Swiss bank sanctions criticized

LOS ANGELES — The State Department has asked California's treasurer to reverse the state's sanctions against Swiss banks, claiming such "punitive measures" undermine the Swiss government's efforts to carry out its commitments to Holocaust survivors.

Matt Fong announced last week he had imposed a moratorium on state investments and deposits in three major Swiss banks until speedier progress is made in settling Holocaust-era accounts.

The California action actually was begun, without public notice, in August.

Since then, California has liquidated $2 billion held in the banks and eliminated direct investment in Switzerland, said Fong spokesman Roger Wildermuth.

Following Fong's public announcement, Undersecretary of State Stuart Eizenstat phoned the state treasurer and urged him to lift the moratorium, spelling out his objections in a follow-up letter.

In his two-page letter to Fong, Eizenstat cited efforts by Swiss banks to identify dormant World War II accounts and to establish a fund of some $200 million to aid Holocaust survivors. Eizenstat also noted the Swiss president's pledge to conduct a "merciless search for the truth" about his country's past.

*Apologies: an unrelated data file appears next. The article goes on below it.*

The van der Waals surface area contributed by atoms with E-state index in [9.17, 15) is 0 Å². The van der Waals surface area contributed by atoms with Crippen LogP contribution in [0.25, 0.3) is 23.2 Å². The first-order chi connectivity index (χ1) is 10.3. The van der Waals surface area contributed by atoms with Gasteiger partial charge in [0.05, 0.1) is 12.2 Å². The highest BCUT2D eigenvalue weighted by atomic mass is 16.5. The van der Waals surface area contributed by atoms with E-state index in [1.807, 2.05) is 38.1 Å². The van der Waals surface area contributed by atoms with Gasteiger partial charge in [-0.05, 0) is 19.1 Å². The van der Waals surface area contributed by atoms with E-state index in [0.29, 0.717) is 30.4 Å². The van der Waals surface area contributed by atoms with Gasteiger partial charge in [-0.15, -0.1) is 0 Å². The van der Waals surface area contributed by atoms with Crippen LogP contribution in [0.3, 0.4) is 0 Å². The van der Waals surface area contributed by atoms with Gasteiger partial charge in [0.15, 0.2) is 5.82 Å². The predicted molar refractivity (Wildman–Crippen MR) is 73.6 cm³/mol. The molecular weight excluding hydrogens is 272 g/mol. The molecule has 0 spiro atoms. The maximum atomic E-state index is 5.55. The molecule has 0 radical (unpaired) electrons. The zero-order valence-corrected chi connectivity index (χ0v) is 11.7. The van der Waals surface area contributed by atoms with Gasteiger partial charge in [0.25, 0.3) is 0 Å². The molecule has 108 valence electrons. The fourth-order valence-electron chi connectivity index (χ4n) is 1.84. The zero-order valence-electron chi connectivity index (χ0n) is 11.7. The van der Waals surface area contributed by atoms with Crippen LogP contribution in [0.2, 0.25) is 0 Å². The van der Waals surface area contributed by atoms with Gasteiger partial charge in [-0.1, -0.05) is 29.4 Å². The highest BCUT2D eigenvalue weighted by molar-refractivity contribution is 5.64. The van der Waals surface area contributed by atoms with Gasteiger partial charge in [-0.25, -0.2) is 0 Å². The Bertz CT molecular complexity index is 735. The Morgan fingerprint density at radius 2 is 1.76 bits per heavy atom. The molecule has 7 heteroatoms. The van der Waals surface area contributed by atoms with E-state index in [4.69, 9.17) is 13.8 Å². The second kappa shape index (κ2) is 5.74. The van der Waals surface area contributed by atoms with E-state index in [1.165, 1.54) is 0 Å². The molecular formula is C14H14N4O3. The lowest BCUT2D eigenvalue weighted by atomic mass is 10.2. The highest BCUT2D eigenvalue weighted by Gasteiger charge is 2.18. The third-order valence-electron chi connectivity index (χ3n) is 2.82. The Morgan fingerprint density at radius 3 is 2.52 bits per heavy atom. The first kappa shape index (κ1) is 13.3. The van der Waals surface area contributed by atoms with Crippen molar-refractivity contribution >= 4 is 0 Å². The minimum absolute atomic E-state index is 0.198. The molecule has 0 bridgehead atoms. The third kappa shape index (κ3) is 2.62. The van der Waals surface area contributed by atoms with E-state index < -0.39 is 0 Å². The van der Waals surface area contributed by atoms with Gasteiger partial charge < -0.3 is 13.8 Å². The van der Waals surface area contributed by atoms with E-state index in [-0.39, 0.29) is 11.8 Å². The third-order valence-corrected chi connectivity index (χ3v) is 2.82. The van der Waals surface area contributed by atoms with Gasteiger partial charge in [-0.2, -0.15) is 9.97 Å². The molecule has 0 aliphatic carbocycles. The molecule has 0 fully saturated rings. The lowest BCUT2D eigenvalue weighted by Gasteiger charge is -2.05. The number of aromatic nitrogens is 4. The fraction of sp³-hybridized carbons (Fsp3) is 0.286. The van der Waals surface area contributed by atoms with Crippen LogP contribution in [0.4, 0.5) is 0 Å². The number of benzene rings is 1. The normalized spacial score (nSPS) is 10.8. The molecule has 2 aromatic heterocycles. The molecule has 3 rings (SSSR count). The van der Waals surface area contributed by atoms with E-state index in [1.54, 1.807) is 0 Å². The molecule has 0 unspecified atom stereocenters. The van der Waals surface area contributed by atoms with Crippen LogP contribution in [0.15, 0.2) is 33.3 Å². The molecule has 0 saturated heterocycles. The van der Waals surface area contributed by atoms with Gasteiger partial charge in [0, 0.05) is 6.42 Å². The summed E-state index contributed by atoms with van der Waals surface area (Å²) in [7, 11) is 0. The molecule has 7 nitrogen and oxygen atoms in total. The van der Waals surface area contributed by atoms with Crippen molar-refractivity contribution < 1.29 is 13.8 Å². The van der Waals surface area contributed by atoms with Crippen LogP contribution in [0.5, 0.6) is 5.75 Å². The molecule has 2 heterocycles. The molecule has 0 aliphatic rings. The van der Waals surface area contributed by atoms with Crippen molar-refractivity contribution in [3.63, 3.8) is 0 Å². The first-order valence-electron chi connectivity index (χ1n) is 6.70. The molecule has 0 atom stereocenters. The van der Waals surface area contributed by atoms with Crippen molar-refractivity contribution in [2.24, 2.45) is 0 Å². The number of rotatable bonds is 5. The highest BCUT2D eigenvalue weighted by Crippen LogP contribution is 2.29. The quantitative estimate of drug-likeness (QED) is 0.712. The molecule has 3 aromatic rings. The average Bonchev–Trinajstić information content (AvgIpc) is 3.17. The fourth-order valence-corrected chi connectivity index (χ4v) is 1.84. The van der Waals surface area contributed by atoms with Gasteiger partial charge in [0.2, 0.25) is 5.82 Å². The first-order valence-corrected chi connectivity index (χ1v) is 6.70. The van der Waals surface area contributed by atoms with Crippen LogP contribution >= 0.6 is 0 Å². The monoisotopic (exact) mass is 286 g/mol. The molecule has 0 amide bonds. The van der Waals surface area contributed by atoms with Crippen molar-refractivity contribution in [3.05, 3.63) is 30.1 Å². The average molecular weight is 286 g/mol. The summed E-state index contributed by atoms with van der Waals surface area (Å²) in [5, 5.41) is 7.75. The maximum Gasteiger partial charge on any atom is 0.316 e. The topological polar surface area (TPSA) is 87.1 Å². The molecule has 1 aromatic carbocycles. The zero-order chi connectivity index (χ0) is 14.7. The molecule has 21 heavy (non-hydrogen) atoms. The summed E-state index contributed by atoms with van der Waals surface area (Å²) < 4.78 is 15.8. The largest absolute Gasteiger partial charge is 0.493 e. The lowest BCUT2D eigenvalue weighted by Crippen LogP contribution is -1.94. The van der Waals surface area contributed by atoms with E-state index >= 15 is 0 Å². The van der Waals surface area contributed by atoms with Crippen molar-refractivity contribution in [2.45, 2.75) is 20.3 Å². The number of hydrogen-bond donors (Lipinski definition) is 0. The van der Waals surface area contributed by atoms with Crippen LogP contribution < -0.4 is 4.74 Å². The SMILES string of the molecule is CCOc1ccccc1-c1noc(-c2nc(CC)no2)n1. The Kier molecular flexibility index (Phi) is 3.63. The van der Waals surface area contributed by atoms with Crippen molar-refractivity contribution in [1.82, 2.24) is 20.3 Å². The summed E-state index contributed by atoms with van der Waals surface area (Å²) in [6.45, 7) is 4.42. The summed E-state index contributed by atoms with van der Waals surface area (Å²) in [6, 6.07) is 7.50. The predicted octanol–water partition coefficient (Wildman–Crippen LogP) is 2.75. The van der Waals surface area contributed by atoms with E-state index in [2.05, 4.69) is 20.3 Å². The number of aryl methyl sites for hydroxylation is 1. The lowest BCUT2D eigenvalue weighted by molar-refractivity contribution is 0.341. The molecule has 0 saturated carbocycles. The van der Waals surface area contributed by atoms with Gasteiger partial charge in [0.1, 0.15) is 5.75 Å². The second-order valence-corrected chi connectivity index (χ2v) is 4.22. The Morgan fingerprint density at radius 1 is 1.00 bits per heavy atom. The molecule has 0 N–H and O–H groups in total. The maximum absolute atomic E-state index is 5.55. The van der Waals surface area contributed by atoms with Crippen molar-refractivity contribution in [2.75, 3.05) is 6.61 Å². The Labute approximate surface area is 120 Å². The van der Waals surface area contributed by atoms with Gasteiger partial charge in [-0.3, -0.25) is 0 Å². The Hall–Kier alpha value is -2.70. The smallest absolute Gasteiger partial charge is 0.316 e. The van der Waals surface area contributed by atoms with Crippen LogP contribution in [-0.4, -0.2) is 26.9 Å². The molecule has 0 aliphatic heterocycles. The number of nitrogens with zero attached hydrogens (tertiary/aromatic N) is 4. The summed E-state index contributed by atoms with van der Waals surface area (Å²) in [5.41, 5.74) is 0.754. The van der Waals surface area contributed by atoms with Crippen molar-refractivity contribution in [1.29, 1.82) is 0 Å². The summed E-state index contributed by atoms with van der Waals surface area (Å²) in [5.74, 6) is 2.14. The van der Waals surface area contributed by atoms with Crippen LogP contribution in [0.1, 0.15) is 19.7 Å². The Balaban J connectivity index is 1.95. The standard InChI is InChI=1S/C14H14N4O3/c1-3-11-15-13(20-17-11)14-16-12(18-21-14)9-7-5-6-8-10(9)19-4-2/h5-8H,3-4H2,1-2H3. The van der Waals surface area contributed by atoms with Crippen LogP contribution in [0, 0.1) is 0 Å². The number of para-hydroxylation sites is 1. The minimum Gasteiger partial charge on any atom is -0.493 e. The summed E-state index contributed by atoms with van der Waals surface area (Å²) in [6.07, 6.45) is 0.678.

Eizenstat warned that sanctions such as Fong's "have led to a negative reaction in Switzerland, creating the impression among the Swiss population that they are under unfair attack. This impression undermines the Swiss government's ability to complete those initiatives that are subject to a direct vote of the people in referenda."

The referenda apply to the public's need to approve a Swiss government proposal to establish a $4.7 billion solidarity fund, some of which would be earmarked for Holocaust survivors.

In response, Wildermuth said, "We are reviewing Mr. Eizenstat's concerns and appreciate having the benefit of his views."

Tom Tugend

JTA Los Angeles correspondent